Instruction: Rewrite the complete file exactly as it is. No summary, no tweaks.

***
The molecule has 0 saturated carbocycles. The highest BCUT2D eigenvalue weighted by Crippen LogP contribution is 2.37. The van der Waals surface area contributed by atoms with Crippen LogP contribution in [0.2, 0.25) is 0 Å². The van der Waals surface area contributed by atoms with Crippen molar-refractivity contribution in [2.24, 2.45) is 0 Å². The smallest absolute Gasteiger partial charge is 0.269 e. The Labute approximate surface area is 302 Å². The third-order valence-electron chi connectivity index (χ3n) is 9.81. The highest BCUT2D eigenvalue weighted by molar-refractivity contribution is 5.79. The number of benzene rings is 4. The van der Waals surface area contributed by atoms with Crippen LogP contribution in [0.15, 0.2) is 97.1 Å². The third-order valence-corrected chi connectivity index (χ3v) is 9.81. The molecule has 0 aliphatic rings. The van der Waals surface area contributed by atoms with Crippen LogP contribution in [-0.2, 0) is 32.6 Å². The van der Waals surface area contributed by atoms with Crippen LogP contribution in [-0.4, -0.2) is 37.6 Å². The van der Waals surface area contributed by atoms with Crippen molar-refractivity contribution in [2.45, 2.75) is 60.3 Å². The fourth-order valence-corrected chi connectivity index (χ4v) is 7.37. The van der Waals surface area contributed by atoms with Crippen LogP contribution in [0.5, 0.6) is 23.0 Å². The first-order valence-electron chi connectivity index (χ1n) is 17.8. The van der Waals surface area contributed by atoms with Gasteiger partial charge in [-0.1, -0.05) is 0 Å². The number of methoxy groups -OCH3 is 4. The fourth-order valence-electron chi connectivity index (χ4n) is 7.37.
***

The molecule has 0 saturated carbocycles. The highest BCUT2D eigenvalue weighted by Crippen LogP contribution is 2.37. The van der Waals surface area contributed by atoms with Crippen LogP contribution in [0.2, 0.25) is 0 Å². The van der Waals surface area contributed by atoms with Crippen molar-refractivity contribution in [2.24, 2.45) is 0 Å². The smallest absolute Gasteiger partial charge is 0.269 e. The Labute approximate surface area is 302 Å². The third-order valence-electron chi connectivity index (χ3n) is 9.81. The highest BCUT2D eigenvalue weighted by molar-refractivity contribution is 5.79. The number of benzene rings is 4. The van der Waals surface area contributed by atoms with Crippen LogP contribution in [0.15, 0.2) is 97.1 Å². The third-order valence-corrected chi connectivity index (χ3v) is 9.81. The molecule has 0 aliphatic rings. The van der Waals surface area contributed by atoms with Crippen LogP contribution in [-0.2, 0) is 32.6 Å². The van der Waals surface area contributed by atoms with Crippen LogP contribution in [-0.4, -0.2) is 37.6 Å². The van der Waals surface area contributed by atoms with Crippen molar-refractivity contribution in [2.45, 2.75) is 60.3 Å². The fourth-order valence-corrected chi connectivity index (χ4v) is 7.37. The van der Waals surface area contributed by atoms with Crippen LogP contribution in [0.5, 0.6) is 23.0 Å². The first-order valence-electron chi connectivity index (χ1n) is 17.8. The van der Waals surface area contributed by atoms with Gasteiger partial charge in [-0.1, -0.05) is 0 Å². The number of methoxy groups -OCH3 is 4. The fourth-order valence-electron chi connectivity index (χ4n) is 7.37.